Actually, the more we analyze the details of the Bard’s masterpieces, the stranger they become. Many monologues are in fact written in a homiletic style, and conversions and sudden turnarounds fly in the face of Aristotelian logic. We find this even in his most famous works, those we seem to know so well, like Hamlet. Deep down, the Prince of Denmark’s behaviour is often inconsistent with the internal economy of the play, as Piero Boitani writes in a wonderful study entitled The Gospel according to Shakespeare (University of Notre Dame Press, 2014). In fact, if we judge the play according to rigid rationalist categories, it seems entirely incoherent, as Boitani stresses in an interview with Alessandro Zaccuri published in the July 6th edition of the newspaper Avvenire. For example, in the first part of the plot, the prince is prey to a melancholy that borders on insanity, be it feigned or real. Whatever the case may be, there is a brusque interruption between this and what follows. As soon as Hamlet returns from a mysterious journey in which he claims to have been abducted by pirates, everything changes. He recognizes the divine order in all things, he is emotionally moved by the divine providence manifested in the death of a single sparrow. There is not much in the play to help us understand this transformation. Hamlet’s life was certainly in danger, and this may have contributed to his change in perspective. But the change is no less jarring for this.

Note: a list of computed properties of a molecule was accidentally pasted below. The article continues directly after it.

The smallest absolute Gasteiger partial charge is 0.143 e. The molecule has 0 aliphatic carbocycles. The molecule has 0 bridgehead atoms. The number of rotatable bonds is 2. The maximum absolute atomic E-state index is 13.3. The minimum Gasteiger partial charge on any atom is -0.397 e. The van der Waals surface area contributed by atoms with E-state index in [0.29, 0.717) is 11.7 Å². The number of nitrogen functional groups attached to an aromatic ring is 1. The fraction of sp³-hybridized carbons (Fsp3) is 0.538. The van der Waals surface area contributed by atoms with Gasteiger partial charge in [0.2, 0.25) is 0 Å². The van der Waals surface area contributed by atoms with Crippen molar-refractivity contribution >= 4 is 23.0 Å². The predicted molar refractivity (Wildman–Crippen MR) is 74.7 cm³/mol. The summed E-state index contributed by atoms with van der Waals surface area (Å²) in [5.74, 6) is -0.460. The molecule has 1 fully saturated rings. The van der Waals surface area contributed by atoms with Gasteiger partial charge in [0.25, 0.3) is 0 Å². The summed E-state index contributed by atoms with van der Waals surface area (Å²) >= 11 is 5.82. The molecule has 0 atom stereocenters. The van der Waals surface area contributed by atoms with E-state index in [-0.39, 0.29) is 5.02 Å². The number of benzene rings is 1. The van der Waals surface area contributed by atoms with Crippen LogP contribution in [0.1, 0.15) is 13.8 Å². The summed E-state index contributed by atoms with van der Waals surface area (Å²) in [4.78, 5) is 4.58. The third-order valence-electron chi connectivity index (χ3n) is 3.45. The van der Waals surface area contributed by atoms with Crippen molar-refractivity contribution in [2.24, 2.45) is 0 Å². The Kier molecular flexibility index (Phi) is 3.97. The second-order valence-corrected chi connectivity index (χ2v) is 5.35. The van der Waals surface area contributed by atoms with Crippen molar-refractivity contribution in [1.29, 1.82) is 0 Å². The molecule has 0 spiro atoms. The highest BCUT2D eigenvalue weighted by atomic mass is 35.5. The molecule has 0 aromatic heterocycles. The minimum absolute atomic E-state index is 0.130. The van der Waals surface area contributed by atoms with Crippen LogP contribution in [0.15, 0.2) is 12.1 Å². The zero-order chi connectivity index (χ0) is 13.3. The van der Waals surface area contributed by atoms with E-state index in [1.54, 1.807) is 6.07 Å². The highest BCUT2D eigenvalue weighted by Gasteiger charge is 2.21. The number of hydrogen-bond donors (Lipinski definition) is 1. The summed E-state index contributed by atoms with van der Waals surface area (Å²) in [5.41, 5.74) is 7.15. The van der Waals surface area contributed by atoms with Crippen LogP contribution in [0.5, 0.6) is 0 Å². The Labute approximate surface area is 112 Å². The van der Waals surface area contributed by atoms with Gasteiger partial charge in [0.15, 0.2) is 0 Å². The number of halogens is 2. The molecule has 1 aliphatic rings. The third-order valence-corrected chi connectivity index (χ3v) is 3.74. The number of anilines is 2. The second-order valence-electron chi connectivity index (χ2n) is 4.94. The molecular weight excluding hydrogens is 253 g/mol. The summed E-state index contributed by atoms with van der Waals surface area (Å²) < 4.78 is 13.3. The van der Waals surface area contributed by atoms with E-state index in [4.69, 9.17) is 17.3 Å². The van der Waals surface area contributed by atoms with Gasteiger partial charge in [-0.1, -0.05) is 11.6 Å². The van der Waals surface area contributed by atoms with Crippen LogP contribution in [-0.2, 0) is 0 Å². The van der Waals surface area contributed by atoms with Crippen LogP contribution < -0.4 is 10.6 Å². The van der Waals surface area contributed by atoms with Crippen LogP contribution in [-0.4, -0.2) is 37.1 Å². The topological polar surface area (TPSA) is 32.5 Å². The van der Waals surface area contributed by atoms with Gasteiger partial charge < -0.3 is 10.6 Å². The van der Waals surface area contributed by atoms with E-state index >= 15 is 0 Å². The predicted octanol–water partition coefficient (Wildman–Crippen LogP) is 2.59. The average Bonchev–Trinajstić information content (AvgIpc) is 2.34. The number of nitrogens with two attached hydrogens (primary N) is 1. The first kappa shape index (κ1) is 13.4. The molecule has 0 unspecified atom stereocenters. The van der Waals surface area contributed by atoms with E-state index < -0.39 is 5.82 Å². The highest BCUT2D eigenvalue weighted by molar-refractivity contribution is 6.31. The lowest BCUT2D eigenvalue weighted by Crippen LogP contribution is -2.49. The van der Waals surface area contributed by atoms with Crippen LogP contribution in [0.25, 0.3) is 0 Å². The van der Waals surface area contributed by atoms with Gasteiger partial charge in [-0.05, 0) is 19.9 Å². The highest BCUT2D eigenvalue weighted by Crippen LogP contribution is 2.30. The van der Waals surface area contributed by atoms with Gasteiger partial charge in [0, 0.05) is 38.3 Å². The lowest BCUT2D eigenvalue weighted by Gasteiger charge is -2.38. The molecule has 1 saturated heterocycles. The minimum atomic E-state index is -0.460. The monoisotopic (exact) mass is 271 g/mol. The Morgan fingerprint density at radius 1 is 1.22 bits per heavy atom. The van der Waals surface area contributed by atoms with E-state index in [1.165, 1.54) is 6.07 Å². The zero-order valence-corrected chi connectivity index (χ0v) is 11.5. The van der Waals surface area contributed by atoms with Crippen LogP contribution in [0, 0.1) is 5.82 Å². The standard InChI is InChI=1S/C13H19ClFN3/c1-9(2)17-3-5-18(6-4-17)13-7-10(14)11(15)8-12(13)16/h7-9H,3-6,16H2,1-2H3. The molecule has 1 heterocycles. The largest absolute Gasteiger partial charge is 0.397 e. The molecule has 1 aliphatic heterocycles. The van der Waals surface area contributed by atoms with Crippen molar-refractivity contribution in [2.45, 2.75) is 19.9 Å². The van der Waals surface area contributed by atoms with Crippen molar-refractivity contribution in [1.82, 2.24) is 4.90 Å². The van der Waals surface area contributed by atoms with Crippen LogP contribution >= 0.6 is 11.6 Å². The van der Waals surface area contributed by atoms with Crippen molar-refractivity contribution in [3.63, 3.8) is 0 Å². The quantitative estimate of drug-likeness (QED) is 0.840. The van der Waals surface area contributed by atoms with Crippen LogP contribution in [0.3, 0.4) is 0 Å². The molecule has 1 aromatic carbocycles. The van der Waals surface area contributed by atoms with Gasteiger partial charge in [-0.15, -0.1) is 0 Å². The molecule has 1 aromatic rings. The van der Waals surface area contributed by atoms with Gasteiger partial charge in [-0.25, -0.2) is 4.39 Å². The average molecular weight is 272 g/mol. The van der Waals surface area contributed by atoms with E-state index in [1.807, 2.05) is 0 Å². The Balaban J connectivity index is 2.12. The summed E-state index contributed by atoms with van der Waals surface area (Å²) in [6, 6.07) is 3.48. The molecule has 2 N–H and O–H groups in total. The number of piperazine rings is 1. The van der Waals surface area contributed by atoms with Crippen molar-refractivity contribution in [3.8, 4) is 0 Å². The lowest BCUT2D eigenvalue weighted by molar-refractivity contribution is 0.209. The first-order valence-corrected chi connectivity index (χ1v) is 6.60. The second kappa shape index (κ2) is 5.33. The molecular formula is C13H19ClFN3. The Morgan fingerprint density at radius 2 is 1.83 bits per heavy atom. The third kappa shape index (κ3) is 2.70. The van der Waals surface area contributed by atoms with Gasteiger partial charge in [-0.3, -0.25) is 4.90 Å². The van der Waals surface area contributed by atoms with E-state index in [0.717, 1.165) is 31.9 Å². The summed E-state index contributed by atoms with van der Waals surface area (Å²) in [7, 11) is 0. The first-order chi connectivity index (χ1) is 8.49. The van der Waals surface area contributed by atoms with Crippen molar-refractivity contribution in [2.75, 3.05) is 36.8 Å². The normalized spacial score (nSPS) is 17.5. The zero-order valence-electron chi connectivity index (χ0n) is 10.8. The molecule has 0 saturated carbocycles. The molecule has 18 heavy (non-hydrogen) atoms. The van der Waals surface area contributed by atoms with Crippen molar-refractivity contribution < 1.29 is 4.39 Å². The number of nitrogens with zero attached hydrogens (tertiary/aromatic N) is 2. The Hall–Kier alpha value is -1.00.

There are other U-turns in the drama. Hamlet abuses Ophelia in a manifestly unjust way, giving reason to suspect that the young lady’s madness is, at least in part, due to the pain her fiance has caused her. But in the second part of the play, in the scene at the cemetery, an unrecognizable Hamlet jumps into her grave and finally declares his love for her. It is a sign of repentance or at least, as Boitani points out, the beginning of something new. In a religious vein, we see here a glimmer of the hope Shakespeare will allow to shine fully in his mature fantasy plays The Winter’s Tale and The Tempest. Next to the theme of divine providence is that of the human desire for redemption, which comes into full bloom at the end of Hamlet, where irrationality is given full reign.